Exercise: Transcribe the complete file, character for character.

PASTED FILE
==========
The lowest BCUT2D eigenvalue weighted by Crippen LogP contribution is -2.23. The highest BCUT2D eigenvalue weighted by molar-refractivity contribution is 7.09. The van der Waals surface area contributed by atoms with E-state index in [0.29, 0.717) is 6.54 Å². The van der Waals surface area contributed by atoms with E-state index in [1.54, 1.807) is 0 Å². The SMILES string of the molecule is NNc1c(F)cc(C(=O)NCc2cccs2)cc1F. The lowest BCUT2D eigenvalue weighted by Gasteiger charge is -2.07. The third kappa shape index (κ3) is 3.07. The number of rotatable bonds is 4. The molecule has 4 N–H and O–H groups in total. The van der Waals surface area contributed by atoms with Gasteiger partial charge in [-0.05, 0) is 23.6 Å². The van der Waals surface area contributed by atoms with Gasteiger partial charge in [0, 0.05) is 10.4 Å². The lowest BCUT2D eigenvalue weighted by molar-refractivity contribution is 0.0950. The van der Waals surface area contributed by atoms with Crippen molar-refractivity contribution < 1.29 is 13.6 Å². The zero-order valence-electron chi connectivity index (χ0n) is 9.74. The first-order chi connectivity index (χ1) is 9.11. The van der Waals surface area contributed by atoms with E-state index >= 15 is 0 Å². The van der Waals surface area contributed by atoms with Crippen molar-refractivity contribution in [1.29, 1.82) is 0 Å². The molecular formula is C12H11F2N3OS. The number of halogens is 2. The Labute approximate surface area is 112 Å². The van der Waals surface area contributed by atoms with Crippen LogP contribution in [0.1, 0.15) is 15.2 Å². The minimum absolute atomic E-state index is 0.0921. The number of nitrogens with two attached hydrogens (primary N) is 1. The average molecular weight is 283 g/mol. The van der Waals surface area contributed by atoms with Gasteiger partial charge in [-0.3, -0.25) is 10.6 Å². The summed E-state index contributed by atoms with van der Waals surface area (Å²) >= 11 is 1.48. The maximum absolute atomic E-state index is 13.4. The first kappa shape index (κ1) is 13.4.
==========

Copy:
The lowest BCUT2D eigenvalue weighted by Crippen LogP contribution is -2.23. The highest BCUT2D eigenvalue weighted by molar-refractivity contribution is 7.09. The van der Waals surface area contributed by atoms with E-state index in [0.29, 0.717) is 6.54 Å². The van der Waals surface area contributed by atoms with E-state index in [1.54, 1.807) is 0 Å². The SMILES string of the molecule is NNc1c(F)cc(C(=O)NCc2cccs2)cc1F. The lowest BCUT2D eigenvalue weighted by Gasteiger charge is -2.07. The third kappa shape index (κ3) is 3.07. The number of rotatable bonds is 4. The molecule has 4 N–H and O–H groups in total. The van der Waals surface area contributed by atoms with Gasteiger partial charge in [-0.05, 0) is 23.6 Å². The van der Waals surface area contributed by atoms with Gasteiger partial charge in [0, 0.05) is 10.4 Å². The lowest BCUT2D eigenvalue weighted by molar-refractivity contribution is 0.0950. The van der Waals surface area contributed by atoms with Crippen molar-refractivity contribution < 1.29 is 13.6 Å². The zero-order valence-electron chi connectivity index (χ0n) is 9.74. The first-order chi connectivity index (χ1) is 9.11. The van der Waals surface area contributed by atoms with E-state index >= 15 is 0 Å². The van der Waals surface area contributed by atoms with Crippen molar-refractivity contribution in [1.29, 1.82) is 0 Å². The molecular formula is C12H11F2N3OS. The number of halogens is 2. The Labute approximate surface area is 112 Å². The van der Waals surface area contributed by atoms with Crippen LogP contribution in [0.1, 0.15) is 15.2 Å². The minimum absolute atomic E-state index is 0.0921. The number of nitrogens with two attached hydrogens (primary N) is 1. The average molecular weight is 283 g/mol. The van der Waals surface area contributed by atoms with Gasteiger partial charge in [-0.3, -0.25) is 10.6 Å². The summed E-state index contributed by atoms with van der Waals surface area (Å²) >= 11 is 1.48. The maximum absolute atomic E-state index is 13.4. The first kappa shape index (κ1) is 13.4.